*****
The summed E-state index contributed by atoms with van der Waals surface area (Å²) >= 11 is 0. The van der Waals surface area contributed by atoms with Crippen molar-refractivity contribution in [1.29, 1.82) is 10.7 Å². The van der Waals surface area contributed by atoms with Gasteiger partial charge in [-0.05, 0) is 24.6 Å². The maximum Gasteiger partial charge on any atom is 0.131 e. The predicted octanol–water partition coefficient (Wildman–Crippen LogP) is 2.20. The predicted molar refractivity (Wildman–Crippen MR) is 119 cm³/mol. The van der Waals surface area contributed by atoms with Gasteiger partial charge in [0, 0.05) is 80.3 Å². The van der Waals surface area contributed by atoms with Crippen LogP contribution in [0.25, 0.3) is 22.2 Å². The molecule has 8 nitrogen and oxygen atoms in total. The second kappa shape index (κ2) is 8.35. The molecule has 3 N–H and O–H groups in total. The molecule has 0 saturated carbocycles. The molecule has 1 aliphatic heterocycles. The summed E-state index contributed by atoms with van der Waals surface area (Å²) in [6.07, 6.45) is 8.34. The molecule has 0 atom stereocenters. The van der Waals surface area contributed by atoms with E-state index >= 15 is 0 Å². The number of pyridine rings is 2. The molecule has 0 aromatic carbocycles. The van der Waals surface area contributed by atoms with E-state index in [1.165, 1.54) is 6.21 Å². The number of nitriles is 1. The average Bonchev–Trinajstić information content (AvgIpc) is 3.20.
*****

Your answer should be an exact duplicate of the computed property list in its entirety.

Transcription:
The summed E-state index contributed by atoms with van der Waals surface area (Å²) >= 11 is 0. The van der Waals surface area contributed by atoms with Crippen molar-refractivity contribution in [1.29, 1.82) is 10.7 Å². The van der Waals surface area contributed by atoms with Gasteiger partial charge in [-0.05, 0) is 24.6 Å². The maximum Gasteiger partial charge on any atom is 0.131 e. The predicted octanol–water partition coefficient (Wildman–Crippen LogP) is 2.20. The predicted molar refractivity (Wildman–Crippen MR) is 119 cm³/mol. The van der Waals surface area contributed by atoms with Gasteiger partial charge in [0, 0.05) is 80.3 Å². The van der Waals surface area contributed by atoms with Crippen LogP contribution in [0.25, 0.3) is 22.2 Å². The molecule has 8 nitrogen and oxygen atoms in total. The second kappa shape index (κ2) is 8.35. The molecule has 3 N–H and O–H groups in total. The molecule has 0 saturated carbocycles. The molecule has 1 aliphatic heterocycles. The summed E-state index contributed by atoms with van der Waals surface area (Å²) in [6.07, 6.45) is 8.34. The molecule has 0 atom stereocenters. The van der Waals surface area contributed by atoms with E-state index >= 15 is 0 Å². The number of pyridine rings is 2. The molecule has 0 aromatic carbocycles. The van der Waals surface area contributed by atoms with E-state index in [1.165, 1.54) is 6.21 Å². The number of nitriles is 1. The average Bonchev–Trinajstić information content (AvgIpc) is 3.20.